Ultrasonic Cleaning of Surgical Instruments
Most surgical instrument suppliers recommend using an ultrasonic cleaner to remove contaminants after surgery. Following is a standard step-by step procedure, along with a rough explanation of how the process works…
Ultrasonic cleaning works by creating and then imploding millions of microscopic bubbles inside the ultrasonic tank – this process, known as cavitation, releases a tremendous amount of kinetic energy. The fact that the frequencies involved are so high (normally 40-45 kHz) means that the wavefront is small, and that we can remove very tiny particles, and clean out crevices that would be impossible to reach manually.
This is especially important when we are dealing with instruments that have hinges, clasps, serrations or other detailed parts.
A typical procedure for cleaning instruments using ultrasonics follows:
1. Prepare the ultrasonic tank properly. This means that it is up to temperature and fully degassed*.
2. Ensure that you are using the right chemical and concentration for your instruments.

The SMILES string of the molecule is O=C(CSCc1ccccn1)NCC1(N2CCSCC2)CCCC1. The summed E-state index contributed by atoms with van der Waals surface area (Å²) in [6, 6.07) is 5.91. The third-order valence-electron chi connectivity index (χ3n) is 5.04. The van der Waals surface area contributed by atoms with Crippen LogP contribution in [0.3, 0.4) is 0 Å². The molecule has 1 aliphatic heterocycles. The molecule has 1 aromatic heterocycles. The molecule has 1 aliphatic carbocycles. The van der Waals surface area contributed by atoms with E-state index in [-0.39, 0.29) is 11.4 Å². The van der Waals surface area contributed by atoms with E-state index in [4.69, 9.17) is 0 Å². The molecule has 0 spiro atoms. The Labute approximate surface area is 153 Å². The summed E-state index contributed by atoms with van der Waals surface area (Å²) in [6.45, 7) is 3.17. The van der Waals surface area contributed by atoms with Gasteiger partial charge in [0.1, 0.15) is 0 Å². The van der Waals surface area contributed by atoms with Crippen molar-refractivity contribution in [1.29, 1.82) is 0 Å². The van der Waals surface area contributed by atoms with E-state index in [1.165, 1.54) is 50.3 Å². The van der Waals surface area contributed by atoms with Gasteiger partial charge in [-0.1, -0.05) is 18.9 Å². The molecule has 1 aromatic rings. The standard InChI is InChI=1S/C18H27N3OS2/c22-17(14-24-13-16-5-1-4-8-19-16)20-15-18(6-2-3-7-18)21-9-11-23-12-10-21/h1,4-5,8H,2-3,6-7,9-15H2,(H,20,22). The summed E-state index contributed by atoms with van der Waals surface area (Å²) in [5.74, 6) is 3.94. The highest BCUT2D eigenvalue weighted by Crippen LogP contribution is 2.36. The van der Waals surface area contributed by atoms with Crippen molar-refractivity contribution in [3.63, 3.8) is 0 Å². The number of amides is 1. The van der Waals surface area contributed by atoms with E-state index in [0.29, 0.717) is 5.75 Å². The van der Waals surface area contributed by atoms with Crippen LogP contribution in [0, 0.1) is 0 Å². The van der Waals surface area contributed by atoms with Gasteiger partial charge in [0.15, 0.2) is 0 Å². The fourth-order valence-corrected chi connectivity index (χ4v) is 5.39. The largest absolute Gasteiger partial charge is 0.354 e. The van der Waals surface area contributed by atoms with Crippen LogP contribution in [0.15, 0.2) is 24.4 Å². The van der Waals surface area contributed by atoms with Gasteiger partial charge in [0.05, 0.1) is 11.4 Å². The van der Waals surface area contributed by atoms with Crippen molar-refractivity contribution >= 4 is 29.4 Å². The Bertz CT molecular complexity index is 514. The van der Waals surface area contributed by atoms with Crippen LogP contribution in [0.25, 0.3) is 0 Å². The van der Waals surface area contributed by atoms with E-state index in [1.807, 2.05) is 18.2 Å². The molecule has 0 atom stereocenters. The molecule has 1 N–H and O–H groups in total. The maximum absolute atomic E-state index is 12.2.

3. Rinse off the instruments with warm water.
4. To avoid the possibility of a chemical reaction, do not place dissimilar metals into the cleaner at the same time. Do not use ultrasonic on chrome plated instruments.
5. Ensure that ‘sharps” are positioned so that they do not touch other instruments.
6. Make sure that anything that “opens” like hemostats or scissors is opened to allow the ultrasonic energy full access, and that everything is completely submerged.
7. Ensure that each item is completely “wetted” inside and out. Your may have to re-position long tubular instruments to ensure complete interior wetting.
8. Change the cleaning solution frequently, and remember that is must be degassed after you do, to eliminate trapped gases that interfere with cleaning.
9. Instruments should be thoroughly rinsed post cleaning to remove ultrasonic cleaning solution residue.
10. When you are finished, you should drain, clean, and rinse out the inside of the tank.
Recommended ultrasonic tank is the Branson PC620. The long narrow tank and high energy ultrasonics lend themselves perfectly to this application.
As in any cleaning activity, you’ll want to check with your facility manager and make sure that you are following the proper procedures with respect to solution disposal.
*Degassing is done each time an ultrasonic tank is filled with fresh solution to eliminate trapped gases in the liquid. The procedure is simple – just run the ultrasonics for about 10 minutes after adding new liquid. You do not have to degas each time you use the cleaner, just when you add new solution.